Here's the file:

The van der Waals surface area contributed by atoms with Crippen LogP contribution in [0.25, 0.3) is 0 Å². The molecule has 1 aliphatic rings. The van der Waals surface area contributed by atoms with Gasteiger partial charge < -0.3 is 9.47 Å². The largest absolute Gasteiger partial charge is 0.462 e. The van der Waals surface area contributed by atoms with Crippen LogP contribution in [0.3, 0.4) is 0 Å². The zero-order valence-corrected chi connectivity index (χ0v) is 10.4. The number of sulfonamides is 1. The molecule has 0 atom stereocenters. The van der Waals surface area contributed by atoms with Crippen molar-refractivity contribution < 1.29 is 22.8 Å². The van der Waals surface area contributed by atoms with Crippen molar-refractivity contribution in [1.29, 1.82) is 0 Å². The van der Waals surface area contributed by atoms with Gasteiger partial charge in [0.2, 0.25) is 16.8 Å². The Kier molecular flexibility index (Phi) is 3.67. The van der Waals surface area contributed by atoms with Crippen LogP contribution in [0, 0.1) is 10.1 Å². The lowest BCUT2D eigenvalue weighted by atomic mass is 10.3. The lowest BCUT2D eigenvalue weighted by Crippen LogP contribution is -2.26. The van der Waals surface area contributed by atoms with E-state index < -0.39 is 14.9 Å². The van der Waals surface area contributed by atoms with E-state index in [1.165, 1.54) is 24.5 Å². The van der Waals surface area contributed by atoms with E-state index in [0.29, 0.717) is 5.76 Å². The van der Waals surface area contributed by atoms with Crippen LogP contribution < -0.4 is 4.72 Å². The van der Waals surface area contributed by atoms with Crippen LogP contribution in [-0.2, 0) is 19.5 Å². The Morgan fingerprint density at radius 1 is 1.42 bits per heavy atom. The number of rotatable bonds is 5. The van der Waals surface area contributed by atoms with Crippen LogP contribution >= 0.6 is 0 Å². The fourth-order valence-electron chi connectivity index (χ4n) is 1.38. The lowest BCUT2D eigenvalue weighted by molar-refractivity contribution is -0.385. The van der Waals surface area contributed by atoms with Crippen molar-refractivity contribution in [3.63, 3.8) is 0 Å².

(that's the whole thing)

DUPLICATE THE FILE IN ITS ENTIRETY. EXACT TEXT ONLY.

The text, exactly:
The van der Waals surface area contributed by atoms with Crippen LogP contribution in [0.25, 0.3) is 0 Å². The molecule has 1 aliphatic rings. The van der Waals surface area contributed by atoms with Gasteiger partial charge < -0.3 is 9.47 Å². The largest absolute Gasteiger partial charge is 0.462 e. The van der Waals surface area contributed by atoms with Crippen LogP contribution in [0.3, 0.4) is 0 Å². The zero-order valence-corrected chi connectivity index (χ0v) is 10.4. The number of sulfonamides is 1. The molecule has 0 atom stereocenters. The van der Waals surface area contributed by atoms with Crippen molar-refractivity contribution < 1.29 is 22.8 Å². The van der Waals surface area contributed by atoms with Crippen molar-refractivity contribution in [1.29, 1.82) is 0 Å². The van der Waals surface area contributed by atoms with Gasteiger partial charge in [0.2, 0.25) is 16.8 Å². The Kier molecular flexibility index (Phi) is 3.67. The van der Waals surface area contributed by atoms with Crippen LogP contribution in [0, 0.1) is 10.1 Å². The lowest BCUT2D eigenvalue weighted by atomic mass is 10.3. The lowest BCUT2D eigenvalue weighted by Crippen LogP contribution is -2.26. The van der Waals surface area contributed by atoms with E-state index < -0.39 is 14.9 Å². The van der Waals surface area contributed by atoms with E-state index in [1.165, 1.54) is 24.5 Å². The van der Waals surface area contributed by atoms with E-state index in [0.29, 0.717) is 5.76 Å². The van der Waals surface area contributed by atoms with Crippen LogP contribution < -0.4 is 4.72 Å². The van der Waals surface area contributed by atoms with Crippen LogP contribution in [-0.2, 0) is 19.5 Å². The Morgan fingerprint density at radius 1 is 1.42 bits per heavy atom. The number of rotatable bonds is 5. The van der Waals surface area contributed by atoms with Crippen LogP contribution >= 0.6 is 0 Å². The fourth-order valence-electron chi connectivity index (χ4n) is 1.38. The lowest BCUT2D eigenvalue weighted by molar-refractivity contribution is -0.385. The van der Waals surface area contributed by atoms with Crippen molar-refractivity contribution in [3.63, 3.8) is 0 Å².